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topic 29224

High Resistivity problems with Acid Tin Plating to MIL-T-10727


(2004)

We are a plating shop doing Tin plating over Brass electrical connectors. One of our clients is reporting that the parts are failing a High voltage test, the parts have a high resistance and are not approved. We plate to Mil-T-10727 Type 1 spec over a Brass substrate, we plate 1.0 to 2.0 microns Copper then 2.0 to 3.0 Tin in a a Bright Acid Tin Bath, containing mainly sulfuric Acid and Stannous Sulfate with proprietary brighteners, we run at a temperature of 25-30 °C. The final user clamps the tin plated part over some cables and needs the tin deposit for its ductility and its conductive advantages. They do not solder the parts. what can be causing this high resistance? Can it be the copper thickness ? The Tin thickness? or the amount of brightener on the bath? Our client states that we need to apply minimum 0.00015" or 2.5 microns total, copper and Tin.

Please help,

Enrique Segovia
plating shop - Monterrey, NL, Mexico


(2004)

Normally , Before Tin plating, there is the nickel plating. But you said that first is the copper plating, then Tin plating. I have no idea that why you used that kind of process. According to some information from NASA, that copper layer and the tin layer would have some reaction to each other, there is a some kind of tin-copper compounds occur which may lead to the resistance problem.Also, please keep it in mind that the whisker is the tough problem to be solved in the pure tin plating process.

Benlogo G.B. Huang
Benlogo G.B. Huang
- Guangzhou, China


(2004)

Benlogo,

Thanks for your reply. The ASTM B545 [link by ed. to spec at TechStreet] spec. requires a copper underplate for parts made of brass. Class A and F are low thickness (2.5 & 1.5 microns respectively) for Tin, and minimum 2.5 um for copper and the reason is to prevent the zinc in the brass alloy to migrate to the Tin Deposit. What we don't know is why we are having the high resistance in the parts. Maybe we need another kind of Tin bath, for example Alkaline Tin. Our client recently told us that in the past these parts where dull, not bright as our parts. If anyone can help I'll appreciate it very much.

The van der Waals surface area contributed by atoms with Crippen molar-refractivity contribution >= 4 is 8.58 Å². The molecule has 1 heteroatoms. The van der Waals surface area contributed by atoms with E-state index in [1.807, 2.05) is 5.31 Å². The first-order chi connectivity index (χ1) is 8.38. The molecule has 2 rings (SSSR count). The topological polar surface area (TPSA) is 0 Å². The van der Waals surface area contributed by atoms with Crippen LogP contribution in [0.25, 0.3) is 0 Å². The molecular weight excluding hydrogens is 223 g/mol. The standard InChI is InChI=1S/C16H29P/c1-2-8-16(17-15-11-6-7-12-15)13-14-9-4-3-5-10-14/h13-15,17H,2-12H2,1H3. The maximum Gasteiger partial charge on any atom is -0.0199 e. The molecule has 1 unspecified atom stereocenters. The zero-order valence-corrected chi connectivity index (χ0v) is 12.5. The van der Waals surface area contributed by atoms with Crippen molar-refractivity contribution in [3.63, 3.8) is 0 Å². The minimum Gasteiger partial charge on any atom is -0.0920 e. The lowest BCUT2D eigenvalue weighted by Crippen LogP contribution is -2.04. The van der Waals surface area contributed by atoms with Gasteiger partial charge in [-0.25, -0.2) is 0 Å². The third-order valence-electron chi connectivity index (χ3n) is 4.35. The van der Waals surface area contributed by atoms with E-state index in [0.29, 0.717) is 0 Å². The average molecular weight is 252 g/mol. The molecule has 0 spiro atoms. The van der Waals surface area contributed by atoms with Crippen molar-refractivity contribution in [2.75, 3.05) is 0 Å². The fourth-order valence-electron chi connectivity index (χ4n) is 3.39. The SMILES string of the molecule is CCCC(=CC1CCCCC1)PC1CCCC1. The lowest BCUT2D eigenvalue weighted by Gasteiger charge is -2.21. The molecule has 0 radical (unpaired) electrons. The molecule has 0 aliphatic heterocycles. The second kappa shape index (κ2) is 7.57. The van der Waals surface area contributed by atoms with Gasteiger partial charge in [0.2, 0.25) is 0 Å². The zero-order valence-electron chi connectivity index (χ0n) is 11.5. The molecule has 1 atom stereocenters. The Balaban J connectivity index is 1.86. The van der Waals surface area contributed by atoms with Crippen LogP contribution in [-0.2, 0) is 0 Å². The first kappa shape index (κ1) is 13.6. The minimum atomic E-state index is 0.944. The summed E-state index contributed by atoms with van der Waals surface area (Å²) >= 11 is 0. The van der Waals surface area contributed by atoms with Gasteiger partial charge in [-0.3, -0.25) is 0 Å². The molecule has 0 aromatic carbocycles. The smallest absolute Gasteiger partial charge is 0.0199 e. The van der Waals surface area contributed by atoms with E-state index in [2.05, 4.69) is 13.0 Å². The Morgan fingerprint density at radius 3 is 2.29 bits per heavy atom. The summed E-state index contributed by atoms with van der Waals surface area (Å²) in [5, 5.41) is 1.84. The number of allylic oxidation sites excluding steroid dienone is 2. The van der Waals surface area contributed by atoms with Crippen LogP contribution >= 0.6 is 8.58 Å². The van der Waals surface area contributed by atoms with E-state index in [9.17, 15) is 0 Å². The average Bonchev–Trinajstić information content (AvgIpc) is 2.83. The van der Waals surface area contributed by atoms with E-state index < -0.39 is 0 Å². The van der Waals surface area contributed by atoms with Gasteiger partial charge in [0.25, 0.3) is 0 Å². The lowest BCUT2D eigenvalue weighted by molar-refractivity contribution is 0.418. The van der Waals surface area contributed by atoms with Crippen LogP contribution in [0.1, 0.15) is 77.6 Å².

Thanks,

Enrique Segovia
Plating job shop - Monterrey, Mexico


(2004)

See if your customer can do their test on some pins before putting them on the cable. It could be something as simple as size tolerance, bad clamping, or even the wire. Is the wire shiny? It should be, if the wire is oxidized there will certainly be a problem. Next step would maybe be cut open a clamped part and look at it under a microscope. Is there any corrosion, has the wire or pin changed color, has the tin flowed around the wire?

Tom Gallant
- Long Beach, California, USA


(2006)

Resistance issues on tin contacts can be caused by any number of things, other than the plating itself. Best to find out the cleaning, packaging, handling of the contacts (environment), also the specific test methods including current & voltage, hookup methods, spring contacting forces, and to understand the application.

Ron Locati
- York, PA, U.S.A.


(2007)

Ron Locati,

I recently read your response to this thread and would like to follow-up and ask another question.

My experience with plating issues is limited and I have run into an issue with Resitivity on terminal lugs. The material of the lugs is Copper per QQ-C-576 and the plating is TIN per Mil-T-10727.

We have been using two suppliers...one China and one Korean. The Korean has worked better for us with less Resitivity problems than the China and all we have been able to determine is that it's either a plating or a shape issue. I have recently hired on here at this company and I have inherited this problem from another buyer. Our company seems resistant to actually finding out what the Root Cause is and simply wants to drop the China supplier. I would prefer to understand exactly what is causing the issue so I can avoid it happening again.

There is a slight difference in the flatness of the terminal lugs we're using and it has been mentioned that it could be the problem.....or it could be the tin plating.

Can you provide any direction as to how I can get to the Root of the problem effectively?

Thanks,

Michael Graham
- Jefferson City, Missouri, USA



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